Competition Commission finds NSE guilty of misusing its dominant position and indulging in unfair trade practices in currency derivatives, that SEBI refused to act against
In September 2010, I wrote that CB Bhave would leave behind an ‘extremely controversial legacy’. While this was countered by interested parties, the biggest warts of his tenure are out on public display in less than three months after he demitted office.
The first to go was SEBI board’s decision to declare two orders against the National Securities Depository Ltd (NSDL) as void (or non est). Under pressure from the Supreme Court, the SEBI board reversed its own earlier decision; it will have to inform the apex court about the action it plans to initiate against the depository. On 25th May, the Competition Commission of India (CCI) issued a 140-page order against the National Stock Exchange (NSE), finding it guilty of misusing its dominant position and indulging in unfair trade practices in currency derivatives. This was in response to a complaint filed by MCX-SX (MCX Stock Exchange) that NSE was killing competition by charging zero fees on forex derivatives, by using its near monopoly in the capital market and high fee structure to subsidise the new business. SEBI refused to act against this blatant predatory pricing by NSE, forcing MCX-SX to approach CCI.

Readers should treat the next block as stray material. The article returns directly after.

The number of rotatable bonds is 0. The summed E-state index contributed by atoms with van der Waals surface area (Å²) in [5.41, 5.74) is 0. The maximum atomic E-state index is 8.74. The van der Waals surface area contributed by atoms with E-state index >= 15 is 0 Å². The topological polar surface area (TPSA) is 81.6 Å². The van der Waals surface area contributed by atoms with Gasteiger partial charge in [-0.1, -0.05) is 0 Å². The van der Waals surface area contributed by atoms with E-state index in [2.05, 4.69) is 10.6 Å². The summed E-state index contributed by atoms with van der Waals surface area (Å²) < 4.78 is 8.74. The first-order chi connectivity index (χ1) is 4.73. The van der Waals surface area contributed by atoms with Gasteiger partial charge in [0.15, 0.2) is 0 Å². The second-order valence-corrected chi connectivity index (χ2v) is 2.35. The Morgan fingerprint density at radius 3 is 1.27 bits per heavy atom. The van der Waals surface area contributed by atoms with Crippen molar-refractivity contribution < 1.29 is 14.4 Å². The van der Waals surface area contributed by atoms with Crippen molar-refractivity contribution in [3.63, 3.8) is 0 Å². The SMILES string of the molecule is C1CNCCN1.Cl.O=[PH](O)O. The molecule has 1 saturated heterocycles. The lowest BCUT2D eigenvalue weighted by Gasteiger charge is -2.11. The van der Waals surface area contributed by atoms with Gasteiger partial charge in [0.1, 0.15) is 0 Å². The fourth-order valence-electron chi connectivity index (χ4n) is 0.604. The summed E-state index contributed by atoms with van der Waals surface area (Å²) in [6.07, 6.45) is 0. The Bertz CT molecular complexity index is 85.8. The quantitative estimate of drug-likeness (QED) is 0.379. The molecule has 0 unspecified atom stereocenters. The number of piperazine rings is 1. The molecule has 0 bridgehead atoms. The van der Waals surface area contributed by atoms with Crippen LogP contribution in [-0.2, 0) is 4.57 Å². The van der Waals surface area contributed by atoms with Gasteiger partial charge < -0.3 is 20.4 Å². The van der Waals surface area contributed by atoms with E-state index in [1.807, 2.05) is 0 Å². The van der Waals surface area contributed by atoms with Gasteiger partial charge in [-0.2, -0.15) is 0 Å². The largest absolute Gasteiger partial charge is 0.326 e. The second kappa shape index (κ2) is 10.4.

MCX-SX, the market leader in forex derivatives, suffers huge losses every day because it is forced to maintain parity with NSE and not levy transaction fees in order to retain customers. Isn’t it ironical that SEBI, which under Mr Bhave’s watch had no issue encroaching on the insurance regulator’s turf, had no time to supervise NSE’s actions? It also failed to act when NSE suddenly found problems with Financial Technologies’ broker front-end software (which had an 85% market share) when it was promoting its own rival product. Finally, while Mr Bhave has been correctly lauded for eliminating front-end loads on mutual funds, the action drove smaller mutual fund investors out of the market. This was because there was no easy mechanism for them to pay miniscule fees to independent financial advisors (IFAs). SEBI simply ignored the issue and allowed hundreds of IFAs to go out of business.